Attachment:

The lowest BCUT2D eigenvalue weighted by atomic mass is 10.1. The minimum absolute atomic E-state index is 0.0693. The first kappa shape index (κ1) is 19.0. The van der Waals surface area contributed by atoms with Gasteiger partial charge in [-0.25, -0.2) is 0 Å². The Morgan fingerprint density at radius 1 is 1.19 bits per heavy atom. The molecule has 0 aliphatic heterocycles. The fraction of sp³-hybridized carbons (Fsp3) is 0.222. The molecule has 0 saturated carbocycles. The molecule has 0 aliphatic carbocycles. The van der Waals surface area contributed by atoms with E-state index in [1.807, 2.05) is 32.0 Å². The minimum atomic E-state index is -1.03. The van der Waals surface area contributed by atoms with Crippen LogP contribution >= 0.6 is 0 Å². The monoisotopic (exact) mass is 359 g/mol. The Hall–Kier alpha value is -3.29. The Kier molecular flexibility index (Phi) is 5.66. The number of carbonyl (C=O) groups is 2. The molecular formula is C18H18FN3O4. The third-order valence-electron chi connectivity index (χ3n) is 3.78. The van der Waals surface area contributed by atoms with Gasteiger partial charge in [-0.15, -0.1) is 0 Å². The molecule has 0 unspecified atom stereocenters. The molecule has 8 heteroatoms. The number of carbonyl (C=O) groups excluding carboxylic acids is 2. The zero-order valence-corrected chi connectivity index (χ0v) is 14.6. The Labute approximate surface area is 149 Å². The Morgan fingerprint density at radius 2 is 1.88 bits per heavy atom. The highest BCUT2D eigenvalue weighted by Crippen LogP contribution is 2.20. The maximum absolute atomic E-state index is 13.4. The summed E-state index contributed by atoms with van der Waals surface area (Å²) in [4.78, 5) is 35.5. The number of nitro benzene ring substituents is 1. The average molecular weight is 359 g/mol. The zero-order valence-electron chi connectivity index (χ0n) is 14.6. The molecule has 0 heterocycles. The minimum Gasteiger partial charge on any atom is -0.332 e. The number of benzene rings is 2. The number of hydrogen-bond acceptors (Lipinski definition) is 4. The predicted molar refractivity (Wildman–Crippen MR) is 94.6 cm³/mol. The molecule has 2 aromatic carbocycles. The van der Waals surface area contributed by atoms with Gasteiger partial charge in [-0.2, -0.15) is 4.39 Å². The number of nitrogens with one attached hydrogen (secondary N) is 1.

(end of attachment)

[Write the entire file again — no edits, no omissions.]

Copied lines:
The lowest BCUT2D eigenvalue weighted by atomic mass is 10.1. The minimum absolute atomic E-state index is 0.0693. The first kappa shape index (κ1) is 19.0. The van der Waals surface area contributed by atoms with Gasteiger partial charge in [-0.25, -0.2) is 0 Å². The Morgan fingerprint density at radius 1 is 1.19 bits per heavy atom. The molecule has 0 aliphatic heterocycles. The fraction of sp³-hybridized carbons (Fsp3) is 0.222. The molecule has 0 saturated carbocycles. The molecule has 0 aliphatic carbocycles. The van der Waals surface area contributed by atoms with E-state index in [1.807, 2.05) is 32.0 Å². The minimum atomic E-state index is -1.03. The van der Waals surface area contributed by atoms with Crippen LogP contribution >= 0.6 is 0 Å². The monoisotopic (exact) mass is 359 g/mol. The Hall–Kier alpha value is -3.29. The Kier molecular flexibility index (Phi) is 5.66. The number of carbonyl (C=O) groups is 2. The molecular formula is C18H18FN3O4. The third-order valence-electron chi connectivity index (χ3n) is 3.78. The van der Waals surface area contributed by atoms with Gasteiger partial charge in [-0.15, -0.1) is 0 Å². The molecule has 0 unspecified atom stereocenters. The molecule has 8 heteroatoms. The number of carbonyl (C=O) groups excluding carboxylic acids is 2. The zero-order valence-corrected chi connectivity index (χ0v) is 14.6. The Labute approximate surface area is 149 Å². The Morgan fingerprint density at radius 2 is 1.88 bits per heavy atom. The highest BCUT2D eigenvalue weighted by Crippen LogP contribution is 2.20. The maximum absolute atomic E-state index is 13.4. The summed E-state index contributed by atoms with van der Waals surface area (Å²) in [4.78, 5) is 35.5. The number of nitro benzene ring substituents is 1. The average molecular weight is 359 g/mol. The zero-order valence-electron chi connectivity index (χ0n) is 14.6. The molecule has 0 heterocycles. The minimum Gasteiger partial charge on any atom is -0.332 e. The number of benzene rings is 2. The number of hydrogen-bond acceptors (Lipinski definition) is 4. The predicted molar refractivity (Wildman–Crippen MR) is 94.6 cm³/mol. The molecule has 2 aromatic carbocycles. The van der Waals surface area contributed by atoms with Gasteiger partial charge in [-0.2, -0.15) is 4.39 Å². The number of nitrogens with one attached hydrogen (secondary N) is 1.